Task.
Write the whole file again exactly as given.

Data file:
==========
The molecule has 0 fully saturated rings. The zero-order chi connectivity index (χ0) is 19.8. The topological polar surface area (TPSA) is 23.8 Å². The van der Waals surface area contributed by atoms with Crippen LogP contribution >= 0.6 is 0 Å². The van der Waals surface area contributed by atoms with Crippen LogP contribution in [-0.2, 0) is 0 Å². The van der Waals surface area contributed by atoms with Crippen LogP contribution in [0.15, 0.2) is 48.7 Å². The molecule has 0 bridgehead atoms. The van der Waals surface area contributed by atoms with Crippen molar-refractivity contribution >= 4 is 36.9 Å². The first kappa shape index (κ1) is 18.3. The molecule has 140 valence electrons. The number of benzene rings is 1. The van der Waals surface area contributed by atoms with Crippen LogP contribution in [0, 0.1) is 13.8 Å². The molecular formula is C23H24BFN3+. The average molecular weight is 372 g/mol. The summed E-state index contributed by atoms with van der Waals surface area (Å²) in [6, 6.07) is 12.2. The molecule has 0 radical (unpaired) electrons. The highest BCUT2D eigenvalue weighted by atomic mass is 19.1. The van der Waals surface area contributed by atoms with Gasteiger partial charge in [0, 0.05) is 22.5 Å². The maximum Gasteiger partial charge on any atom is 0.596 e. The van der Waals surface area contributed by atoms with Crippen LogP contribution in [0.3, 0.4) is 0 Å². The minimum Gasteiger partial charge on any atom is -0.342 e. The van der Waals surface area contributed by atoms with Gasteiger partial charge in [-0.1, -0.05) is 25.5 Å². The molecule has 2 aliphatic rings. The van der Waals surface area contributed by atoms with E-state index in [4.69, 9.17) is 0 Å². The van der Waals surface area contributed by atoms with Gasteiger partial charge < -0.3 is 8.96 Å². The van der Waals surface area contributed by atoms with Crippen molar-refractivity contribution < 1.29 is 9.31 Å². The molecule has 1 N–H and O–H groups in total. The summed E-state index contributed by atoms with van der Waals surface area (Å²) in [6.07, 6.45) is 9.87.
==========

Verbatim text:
The molecule has 0 fully saturated rings. The zero-order chi connectivity index (χ0) is 19.8. The topological polar surface area (TPSA) is 23.8 Å². The van der Waals surface area contributed by atoms with Crippen LogP contribution >= 0.6 is 0 Å². The van der Waals surface area contributed by atoms with Crippen LogP contribution in [-0.2, 0) is 0 Å². The van der Waals surface area contributed by atoms with Crippen LogP contribution in [0.15, 0.2) is 48.7 Å². The molecule has 0 bridgehead atoms. The van der Waals surface area contributed by atoms with Crippen molar-refractivity contribution >= 4 is 36.9 Å². The first kappa shape index (κ1) is 18.3. The molecule has 140 valence electrons. The number of benzene rings is 1. The van der Waals surface area contributed by atoms with Crippen LogP contribution in [0, 0.1) is 13.8 Å². The molecular formula is C23H24BFN3+. The average molecular weight is 372 g/mol. The summed E-state index contributed by atoms with van der Waals surface area (Å²) in [6, 6.07) is 12.2. The molecule has 0 radical (unpaired) electrons. The highest BCUT2D eigenvalue weighted by atomic mass is 19.1. The van der Waals surface area contributed by atoms with Gasteiger partial charge in [0, 0.05) is 22.5 Å². The maximum Gasteiger partial charge on any atom is 0.596 e. The van der Waals surface area contributed by atoms with Crippen LogP contribution in [0.3, 0.4) is 0 Å². The minimum Gasteiger partial charge on any atom is -0.342 e. The van der Waals surface area contributed by atoms with Gasteiger partial charge in [-0.1, -0.05) is 25.5 Å². The molecule has 2 aliphatic rings. The van der Waals surface area contributed by atoms with E-state index in [4.69, 9.17) is 0 Å². The van der Waals surface area contributed by atoms with Gasteiger partial charge < -0.3 is 8.96 Å². The van der Waals surface area contributed by atoms with Crippen molar-refractivity contribution < 1.29 is 9.31 Å². The molecule has 1 N–H and O–H groups in total. The summed E-state index contributed by atoms with van der Waals surface area (Å²) in [6.07, 6.45) is 9.87.